JERUSALEM — Israel launched its Ofek 16 reconnaissance satellite in the morning of July 6 as part of an ongoing program that envisions launching new satellites every few years.

The satellite was made with technology from Israel’s three largest defense companies, with Israel Aerospace Industries, the prime contractor for the space program, building the launcher through its Systems, Missiles and Space Group; Elbit Systems supplying its Jupiter Space camera; and Rafael Advanced Defense Systems supplying the full hydrazine propulsion system and third-phase propulsion for the launcher as well as thrusters for the reaction control system.

The Space Administration of the Defense Ministry led the development of the satellite and its launcher. Government-owned company Tomer and other firms including Rokar and Cielo worked on the effort alongside the ministry’s Directorate of Defense Research and Development.

Preparations for launch were kept on schedule despite the coronavirus pandemic.

The satellite is expected to provide technological superiority and intelligence capabilities essential to Israel, according to the Ministry of Defense. Having several advanced reconnaissance satellites in orbit will give Israel greater coverage at a time of rising security threats in the region. Once the satellite’s initial tests are completed, it will be considered operational and begin delivering images to the Israel Defense Forces’ 9900 Intelligence Unit.

Ofek 16 is part of a series of Israeli satellites first launched in 1988 that were designed to provide the country total control over its own defense and space needs. It is part of a constellation of imaging satellites and is similar to the advanced-generation Ofek 11 launched in 2016.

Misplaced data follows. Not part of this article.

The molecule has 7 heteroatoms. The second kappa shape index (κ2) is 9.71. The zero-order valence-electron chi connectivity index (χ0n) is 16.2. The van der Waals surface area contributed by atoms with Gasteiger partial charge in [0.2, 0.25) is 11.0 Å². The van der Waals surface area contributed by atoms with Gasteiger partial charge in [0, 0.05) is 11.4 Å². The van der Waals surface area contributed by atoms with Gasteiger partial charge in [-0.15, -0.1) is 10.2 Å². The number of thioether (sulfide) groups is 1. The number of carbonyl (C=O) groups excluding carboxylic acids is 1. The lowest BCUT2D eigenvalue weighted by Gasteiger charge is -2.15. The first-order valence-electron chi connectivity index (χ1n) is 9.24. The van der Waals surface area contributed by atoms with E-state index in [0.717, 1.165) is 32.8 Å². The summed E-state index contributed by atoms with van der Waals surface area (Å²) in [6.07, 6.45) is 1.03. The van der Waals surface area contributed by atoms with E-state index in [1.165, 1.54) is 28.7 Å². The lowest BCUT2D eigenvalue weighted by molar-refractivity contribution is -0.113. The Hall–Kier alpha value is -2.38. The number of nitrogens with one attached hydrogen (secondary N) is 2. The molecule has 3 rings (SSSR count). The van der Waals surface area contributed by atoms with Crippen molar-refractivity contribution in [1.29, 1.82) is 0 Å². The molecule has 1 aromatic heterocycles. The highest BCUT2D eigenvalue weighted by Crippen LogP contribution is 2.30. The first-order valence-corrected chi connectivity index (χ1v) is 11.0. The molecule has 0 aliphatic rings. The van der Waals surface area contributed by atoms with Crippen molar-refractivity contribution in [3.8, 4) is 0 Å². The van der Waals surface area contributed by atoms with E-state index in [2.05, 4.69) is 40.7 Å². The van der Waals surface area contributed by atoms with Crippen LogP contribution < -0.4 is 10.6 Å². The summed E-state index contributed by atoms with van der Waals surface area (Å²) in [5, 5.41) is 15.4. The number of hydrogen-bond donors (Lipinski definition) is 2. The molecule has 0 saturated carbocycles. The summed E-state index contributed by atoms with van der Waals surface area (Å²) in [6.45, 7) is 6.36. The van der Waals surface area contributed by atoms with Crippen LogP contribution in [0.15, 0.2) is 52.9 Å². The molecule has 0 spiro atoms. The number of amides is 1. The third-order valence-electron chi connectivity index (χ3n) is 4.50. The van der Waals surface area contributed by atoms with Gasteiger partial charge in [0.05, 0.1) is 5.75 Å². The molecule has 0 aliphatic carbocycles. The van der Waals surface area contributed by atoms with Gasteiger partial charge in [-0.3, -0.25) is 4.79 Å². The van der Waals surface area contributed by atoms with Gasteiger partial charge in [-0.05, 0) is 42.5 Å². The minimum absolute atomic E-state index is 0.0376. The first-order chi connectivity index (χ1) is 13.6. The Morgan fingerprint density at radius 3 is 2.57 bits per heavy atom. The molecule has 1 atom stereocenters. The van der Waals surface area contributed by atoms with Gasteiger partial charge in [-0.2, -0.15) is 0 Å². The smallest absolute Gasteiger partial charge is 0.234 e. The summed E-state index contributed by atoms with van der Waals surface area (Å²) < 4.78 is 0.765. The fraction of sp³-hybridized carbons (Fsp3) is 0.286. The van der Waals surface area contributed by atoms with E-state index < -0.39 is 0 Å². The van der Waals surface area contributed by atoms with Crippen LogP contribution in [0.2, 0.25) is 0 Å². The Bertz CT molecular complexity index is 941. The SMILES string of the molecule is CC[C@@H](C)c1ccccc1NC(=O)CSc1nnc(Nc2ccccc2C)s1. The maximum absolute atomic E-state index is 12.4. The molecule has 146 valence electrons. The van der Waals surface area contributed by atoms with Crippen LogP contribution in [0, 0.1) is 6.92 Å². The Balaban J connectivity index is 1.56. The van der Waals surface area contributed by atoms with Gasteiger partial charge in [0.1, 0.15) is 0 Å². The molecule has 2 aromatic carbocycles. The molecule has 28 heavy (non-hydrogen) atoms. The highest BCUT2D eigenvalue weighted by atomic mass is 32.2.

Elbit supplied the Ofek 16′s multi-spectral, high-resolution Jupiter Space camera, which is 1.5 meters long, weighs 120 kilograms and has a 700mm aperture. The resolution is 50 centimeters from an altitude of 600 kilomters, and the camera can photograph 15 square kilometers with each shot, according to Elbit.

The satellite also builds on the Ofek 5, which was launched with Israel’s Shavit rocket in 2002. Israel also maintains a series of larger Amos communications satellites.

The military reconnaissance satellites compliment the commercial Eros A and B, which were launched in 2000 and 2006, respectively, and operated by ImageSat International. These are Isreal’s only two active commercial satellites. A third is reportedly on its way. Israel does not disclose the total number of defense satellites it has in orbit, but reports indicate there are at least five other active observation satellites.

Israel’s military satellites are launched westward to a low Earth orbit of several hundred kilometers. The country can’t launch them to the east because they would go over neighboring states.

Monday’s launch was carried out during a period of rising tension with Iran. For its part, Iran launched a military satellite in April.

Israeli Defense Minister Benny Gantz praised the launch as “an extraordinary achievement for the defense establishment, for the defense industries as a whole and for Israel Aerospace Industries in particular.”

Israel is one of 13 countries with satellite-launching capabilities. Israel has worked with a number of countries on satellite technology, including Italy and France. India to Azerbaijan have also sought cooperation with Israel on satellite capabilities.

Seth J. Frantzman is the Israel correspondent for Defense News. He has covered conflict in the Mideast since 2010 for different publications. He has experience covering the international coalition against the Islamic State group in Iraq and Syria, and he is a co-founder and executive director of the Middle East Center for Reporting and Analysis.

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